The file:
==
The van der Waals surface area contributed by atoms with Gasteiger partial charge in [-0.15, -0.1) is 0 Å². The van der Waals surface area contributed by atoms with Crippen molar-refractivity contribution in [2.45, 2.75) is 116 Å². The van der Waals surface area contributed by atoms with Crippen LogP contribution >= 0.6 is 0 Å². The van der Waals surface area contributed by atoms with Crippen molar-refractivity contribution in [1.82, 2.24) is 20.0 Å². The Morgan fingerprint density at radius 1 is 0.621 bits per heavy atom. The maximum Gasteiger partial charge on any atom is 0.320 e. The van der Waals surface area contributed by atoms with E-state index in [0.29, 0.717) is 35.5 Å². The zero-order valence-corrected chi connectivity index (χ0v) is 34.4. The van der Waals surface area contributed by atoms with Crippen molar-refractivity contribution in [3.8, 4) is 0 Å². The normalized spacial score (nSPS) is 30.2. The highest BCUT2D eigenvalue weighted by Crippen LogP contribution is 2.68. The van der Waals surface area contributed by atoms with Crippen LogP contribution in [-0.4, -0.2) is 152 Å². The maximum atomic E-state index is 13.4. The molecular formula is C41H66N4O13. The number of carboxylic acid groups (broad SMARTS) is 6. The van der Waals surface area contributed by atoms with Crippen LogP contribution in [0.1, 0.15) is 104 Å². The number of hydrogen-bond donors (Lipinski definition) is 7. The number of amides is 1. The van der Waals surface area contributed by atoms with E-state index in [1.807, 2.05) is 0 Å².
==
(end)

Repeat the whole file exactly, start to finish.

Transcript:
The van der Waals surface area contributed by atoms with Gasteiger partial charge in [-0.15, -0.1) is 0 Å². The van der Waals surface area contributed by atoms with Crippen molar-refractivity contribution in [2.45, 2.75) is 116 Å². The van der Waals surface area contributed by atoms with Crippen LogP contribution >= 0.6 is 0 Å². The van der Waals surface area contributed by atoms with Crippen molar-refractivity contribution in [1.82, 2.24) is 20.0 Å². The Morgan fingerprint density at radius 1 is 0.621 bits per heavy atom. The maximum Gasteiger partial charge on any atom is 0.320 e. The van der Waals surface area contributed by atoms with E-state index in [0.29, 0.717) is 35.5 Å². The zero-order valence-corrected chi connectivity index (χ0v) is 34.4. The van der Waals surface area contributed by atoms with Crippen molar-refractivity contribution in [3.8, 4) is 0 Å². The normalized spacial score (nSPS) is 30.2. The highest BCUT2D eigenvalue weighted by Crippen LogP contribution is 2.68. The van der Waals surface area contributed by atoms with Crippen LogP contribution in [-0.4, -0.2) is 152 Å². The maximum atomic E-state index is 13.4. The molecular formula is C41H66N4O13. The number of carboxylic acid groups (broad SMARTS) is 6. The van der Waals surface area contributed by atoms with Crippen LogP contribution in [0.1, 0.15) is 104 Å². The number of hydrogen-bond donors (Lipinski definition) is 7. The number of amides is 1. The van der Waals surface area contributed by atoms with E-state index in [1.807, 2.05) is 0 Å².